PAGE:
All My Heroes Read Poetry
Sarah A. O'Brien
Ariel Francisco delivers the ultimate companion for the solitude-seeking writer with his latest collection of poetry, All My Heroes Are Broke (C&R Press, 2017). Split into two parts, the book offers a glimpse into the emotions and struggles of a blue-collar poet. The collection delves into Francisco’s literary influences, as the poets who inhabit his bookshelves also make themselves at home in his writing. While setting much his poetry in what can be many writers’ kryptonite, New York City, Francisco manages to avoid cliché by employing image-driven momentum and a confessional tone. The second portion of All My Heroes Are Broke transports readers from NYC to Miami, and its author continues to construct poetry that reads as both authentic in tone and intimate in detail, still peppered with allusions to literary greats.
A first-generation Dominican/Guatemalan/American writer, Francisco freely allows his ancestry to bleed into his work. Francisco’s collection effectively utilizes setting to characterize various members of the narrator’s family. In “Upon Encountering a Street Mural of Super Mario, I Think of My Mother,” the speaker’s memory is jogged by street art, which “sends my mind racing back,” and he brings readers along on a ride through nostalgic images from the video game. Francisco writes, “always that same message / at the end of every level: / your princess is in another castle” (34). Despite the poem’s potential teetering toward predictable, Francisco shifts the tone just when you think you know where he is going next. The speaker describes how he happens upon his mother playing the game “before her night shift / at a SeaWorld gift shop / where she’d sell orca key chains, / tacky t-shirts, and glazed alligator / heads to dipshit tourists” (35). The emotional honesty Francisco embraces throughout this piece feels as pure as the scene of a small boy in awe of his mother’s gaming skills; he writes, “figured she was just trying to relax / before going to work—it didn’t occur / to me that she was trying / to save herself” (35). In any other poem, this blunt assertion would be eye-roll inducing, but Francisco’s ability to ground readers in his world (“family lunch / at McDonalds” and “dipshit tourists”) while reminding them of their own childhood results in a final image that crashes, causing waves of emotions.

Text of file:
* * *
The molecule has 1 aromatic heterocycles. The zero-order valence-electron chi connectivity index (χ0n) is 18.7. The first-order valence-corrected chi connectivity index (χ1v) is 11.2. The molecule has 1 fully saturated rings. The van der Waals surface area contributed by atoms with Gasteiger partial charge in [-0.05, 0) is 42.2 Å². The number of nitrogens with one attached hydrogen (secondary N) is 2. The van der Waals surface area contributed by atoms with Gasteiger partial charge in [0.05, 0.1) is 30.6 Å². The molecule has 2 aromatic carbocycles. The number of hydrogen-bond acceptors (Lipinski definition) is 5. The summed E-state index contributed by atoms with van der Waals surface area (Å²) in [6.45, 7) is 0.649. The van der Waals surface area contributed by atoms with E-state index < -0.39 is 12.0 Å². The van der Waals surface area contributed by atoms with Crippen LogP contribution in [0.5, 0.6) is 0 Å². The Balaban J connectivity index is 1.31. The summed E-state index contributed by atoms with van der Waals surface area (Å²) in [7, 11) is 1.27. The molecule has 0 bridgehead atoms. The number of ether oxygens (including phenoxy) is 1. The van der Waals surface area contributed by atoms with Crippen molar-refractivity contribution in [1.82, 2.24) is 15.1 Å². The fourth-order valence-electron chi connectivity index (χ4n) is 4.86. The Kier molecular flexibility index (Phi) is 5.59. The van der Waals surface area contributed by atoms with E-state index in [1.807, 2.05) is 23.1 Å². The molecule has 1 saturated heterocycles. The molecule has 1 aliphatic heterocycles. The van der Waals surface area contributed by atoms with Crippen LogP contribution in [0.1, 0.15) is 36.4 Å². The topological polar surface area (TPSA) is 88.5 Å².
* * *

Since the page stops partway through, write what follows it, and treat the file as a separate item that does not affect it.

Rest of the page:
Francisco allows imagery to determine tone in All My Heroes Are Broke, sidestepping cliché through tactful and surprising descriptions of familiar setting. In his piece, “Reading James Wright on the L Train,” Francisco is able to play upon the readers’ senses with first the sound of retching: “a sudden heaving pulls me from the text” (27). He then provides a visual of a man in a baseball cap getting sick on the train, “his head lolling between his knees” (27). The poet forces readers to experience this repulsive moment with the narrator, daring to evoke discomfort: “Everyone scatters to the adjacent compartments, lifting scarves up to their noses as they exit.” However, Francisco follows this prescribed desire to escape the poem with the phrase, “The vomit stretches like an evening shadow,” causing a shift in tone (27). With this simile, he transforms a disgusting incident into one that is intriguing and lovely, without ever leaving the setting of the L train. His final lines read, “The train sways lightly, like a hammock. / Beneath a sun-marred window blossoming / with jewels of frost, I begin to read aloud” (27). This diction allows for a distinctive depiction of NYC; Francisco takes what could have been written in a formulaic manner—a probably-drunk Yankees fan making a scene on the train—and instead uses his narrator’s perception to create a moment that feels at once unique and relatable; all readers have at a time used books as a means of escaping reality.